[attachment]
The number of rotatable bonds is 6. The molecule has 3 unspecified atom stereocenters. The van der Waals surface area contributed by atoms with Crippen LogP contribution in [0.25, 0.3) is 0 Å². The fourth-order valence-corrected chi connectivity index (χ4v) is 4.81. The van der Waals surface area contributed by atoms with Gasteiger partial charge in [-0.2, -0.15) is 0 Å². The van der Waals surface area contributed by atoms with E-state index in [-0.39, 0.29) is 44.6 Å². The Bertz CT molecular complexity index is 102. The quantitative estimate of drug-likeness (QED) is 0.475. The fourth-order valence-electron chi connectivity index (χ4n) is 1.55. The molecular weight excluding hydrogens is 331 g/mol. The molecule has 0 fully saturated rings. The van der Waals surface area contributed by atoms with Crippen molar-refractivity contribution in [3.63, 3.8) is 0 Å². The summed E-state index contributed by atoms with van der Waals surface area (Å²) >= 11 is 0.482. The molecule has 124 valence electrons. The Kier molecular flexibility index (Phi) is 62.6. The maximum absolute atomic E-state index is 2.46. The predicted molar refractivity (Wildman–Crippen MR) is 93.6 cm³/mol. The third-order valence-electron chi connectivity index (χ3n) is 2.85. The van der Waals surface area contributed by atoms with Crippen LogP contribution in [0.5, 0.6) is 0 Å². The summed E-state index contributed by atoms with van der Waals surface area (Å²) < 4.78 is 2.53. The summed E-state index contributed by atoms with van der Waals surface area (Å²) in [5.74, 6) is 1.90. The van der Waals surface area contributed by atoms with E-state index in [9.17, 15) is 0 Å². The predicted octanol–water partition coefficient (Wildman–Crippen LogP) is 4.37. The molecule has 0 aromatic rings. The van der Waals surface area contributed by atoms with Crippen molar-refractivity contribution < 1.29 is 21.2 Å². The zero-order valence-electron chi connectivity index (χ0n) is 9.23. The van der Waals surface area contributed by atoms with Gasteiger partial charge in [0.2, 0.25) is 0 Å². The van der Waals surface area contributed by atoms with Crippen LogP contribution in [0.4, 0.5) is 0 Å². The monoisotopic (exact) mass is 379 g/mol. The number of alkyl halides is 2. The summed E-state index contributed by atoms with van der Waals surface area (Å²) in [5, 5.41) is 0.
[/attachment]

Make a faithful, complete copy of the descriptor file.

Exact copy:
The number of rotatable bonds is 6. The molecule has 3 unspecified atom stereocenters. The van der Waals surface area contributed by atoms with Crippen LogP contribution in [0.25, 0.3) is 0 Å². The fourth-order valence-corrected chi connectivity index (χ4v) is 4.81. The van der Waals surface area contributed by atoms with Gasteiger partial charge in [-0.2, -0.15) is 0 Å². The van der Waals surface area contributed by atoms with E-state index in [-0.39, 0.29) is 44.6 Å². The Bertz CT molecular complexity index is 102. The quantitative estimate of drug-likeness (QED) is 0.475. The fourth-order valence-electron chi connectivity index (χ4n) is 1.55. The molecular weight excluding hydrogens is 331 g/mol. The molecule has 0 fully saturated rings. The van der Waals surface area contributed by atoms with Crippen molar-refractivity contribution in [3.63, 3.8) is 0 Å². The summed E-state index contributed by atoms with van der Waals surface area (Å²) >= 11 is 0.482. The molecule has 124 valence electrons. The Kier molecular flexibility index (Phi) is 62.6. The maximum absolute atomic E-state index is 2.46. The predicted molar refractivity (Wildman–Crippen MR) is 93.6 cm³/mol. The third-order valence-electron chi connectivity index (χ3n) is 2.85. The van der Waals surface area contributed by atoms with Crippen LogP contribution in [0.5, 0.6) is 0 Å². The summed E-state index contributed by atoms with van der Waals surface area (Å²) < 4.78 is 2.53. The summed E-state index contributed by atoms with van der Waals surface area (Å²) in [5.74, 6) is 1.90. The van der Waals surface area contributed by atoms with E-state index in [9.17, 15) is 0 Å². The predicted octanol–water partition coefficient (Wildman–Crippen LogP) is 4.37. The molecule has 0 aromatic rings. The van der Waals surface area contributed by atoms with Crippen molar-refractivity contribution < 1.29 is 21.2 Å². The zero-order valence-electron chi connectivity index (χ0n) is 9.23. The van der Waals surface area contributed by atoms with Gasteiger partial charge in [0.2, 0.25) is 0 Å². The van der Waals surface area contributed by atoms with Crippen LogP contribution in [0.4, 0.5) is 0 Å². The monoisotopic (exact) mass is 379 g/mol. The number of alkyl halides is 2. The summed E-state index contributed by atoms with van der Waals surface area (Å²) in [5, 5.41) is 0.